There are many obstacles to a thaw in the frosty India-Pakistan relationship.

However, backchannel communication between them led in February 2021 to recommitment by both sides to observe a ceasefire on the Line of Control in Kashmir in accordance with a 2003 understanding. This was a significant development following the dangerous confrontation between the two countries in February 2019, when Indian air strikes in Pakistani territory pushed the two countries to the brink of conflict. Agreement on an LoC truce marked a much-needed de-escalation of tensions. The ceasefire has since mostly held. But expectations that this temporary thaw would pave the way for the resumption of a peace process did not materialise.

The diplomatic impasse has since persisted, with verbal clashes punctuating tense relations. Islamabad made the resumption of dialogue contingent upon India rescinding its August 2019 action. Delhi showed no interest in resuming talks, saying that Kashmir was off the negotiating table.

Instead, it continued its repressive policy and human rights violations in occupied Kashmir. Despite Pakistan’s protests, India proceeded in the next three years to undertake a slew of sweeping legal, demographic, and electoral changes in occupied Kashmir aimed at disempowering Kashmiri Muslims. This further vitiated the climate and left ties more fraught.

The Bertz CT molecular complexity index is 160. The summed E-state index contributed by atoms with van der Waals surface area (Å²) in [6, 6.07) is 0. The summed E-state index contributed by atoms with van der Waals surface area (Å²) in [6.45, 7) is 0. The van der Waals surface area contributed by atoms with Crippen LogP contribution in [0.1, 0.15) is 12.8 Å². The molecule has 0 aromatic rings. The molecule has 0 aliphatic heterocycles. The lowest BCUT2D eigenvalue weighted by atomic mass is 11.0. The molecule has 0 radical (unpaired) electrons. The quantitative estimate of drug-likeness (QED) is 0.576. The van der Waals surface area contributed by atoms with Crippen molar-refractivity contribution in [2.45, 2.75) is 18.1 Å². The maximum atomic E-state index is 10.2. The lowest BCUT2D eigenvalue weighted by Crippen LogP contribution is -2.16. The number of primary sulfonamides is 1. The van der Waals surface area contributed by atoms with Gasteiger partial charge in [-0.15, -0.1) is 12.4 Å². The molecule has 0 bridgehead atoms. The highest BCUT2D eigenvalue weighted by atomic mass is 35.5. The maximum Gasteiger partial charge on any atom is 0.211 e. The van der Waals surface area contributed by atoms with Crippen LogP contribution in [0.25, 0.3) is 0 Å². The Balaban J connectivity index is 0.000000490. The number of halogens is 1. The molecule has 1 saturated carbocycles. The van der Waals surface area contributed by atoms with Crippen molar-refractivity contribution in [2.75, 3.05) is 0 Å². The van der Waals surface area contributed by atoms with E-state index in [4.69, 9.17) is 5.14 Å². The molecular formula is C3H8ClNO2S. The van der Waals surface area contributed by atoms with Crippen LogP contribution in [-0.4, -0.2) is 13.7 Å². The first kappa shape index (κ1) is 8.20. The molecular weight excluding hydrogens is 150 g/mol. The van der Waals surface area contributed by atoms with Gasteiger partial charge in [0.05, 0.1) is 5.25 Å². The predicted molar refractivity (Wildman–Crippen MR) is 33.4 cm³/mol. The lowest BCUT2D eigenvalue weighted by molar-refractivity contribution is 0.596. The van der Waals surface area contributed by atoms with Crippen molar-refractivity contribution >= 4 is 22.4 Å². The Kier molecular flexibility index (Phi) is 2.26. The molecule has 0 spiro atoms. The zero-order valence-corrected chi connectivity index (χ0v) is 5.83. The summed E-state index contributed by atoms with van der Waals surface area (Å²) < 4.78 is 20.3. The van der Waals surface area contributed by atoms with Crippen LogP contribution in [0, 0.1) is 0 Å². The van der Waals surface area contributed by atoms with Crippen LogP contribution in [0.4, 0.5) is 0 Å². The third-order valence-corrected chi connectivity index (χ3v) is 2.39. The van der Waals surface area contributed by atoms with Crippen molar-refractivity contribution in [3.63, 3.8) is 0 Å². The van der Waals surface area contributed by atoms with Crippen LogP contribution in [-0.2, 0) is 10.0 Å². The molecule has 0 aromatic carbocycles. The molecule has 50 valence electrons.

In May 2023, foreign minister Bilawal Bhutto-Zardari visited India to attend a meeting of the Shanghai Cooperation Organisation. But the opportunity for any re-engagement proved elusive as no bilateral meeting took place. Instead, the foreign ministers of the two countries traded stinging barbs, while India’s foreign minister, Subrahmanyam Jaishankar, accused Bilawal of being the “spokesperson of a terrorism industry”.

Meanwhile, another irritant was added last year to the long list of disputes between the two countries when India threatened to unilaterally modify the Indus Waters Treaty’s dispute settlement provisions. It also boycotted a court of arbitration hearing at the Hague on Indian hydroelectric projects on the Chenab and Jhelum rivers disputed by water-stressed Pakistan. The 1960 treaty has for over six decades survived wars, confrontations and tensions between the two countries, but Delhi’s stance put at stake the fate of this vital treaty that governs the sharing and management of trans-border rivers.

Against this fraught backdrop, the prospects for any normalisation of relations appear slim. There is certainly the need for a working relationship and regular communication — even by a back channel — to manage tensions. Norma­li­sa­tion of ties, however, has to be on a reciprocal and mutually beneficial basis.

For now, Delhi’s well-known terms for re-engagement — minus settlement of disputes — Modi’s hostile stance on Pakistan, and BJP leaders’ threats to seize Azad Kashmir, hold out little hope for any forward movement in bilateral ties.

 

Note: Shafaqna do not endorse the views expressed in the article

You may also like

Leave a Comment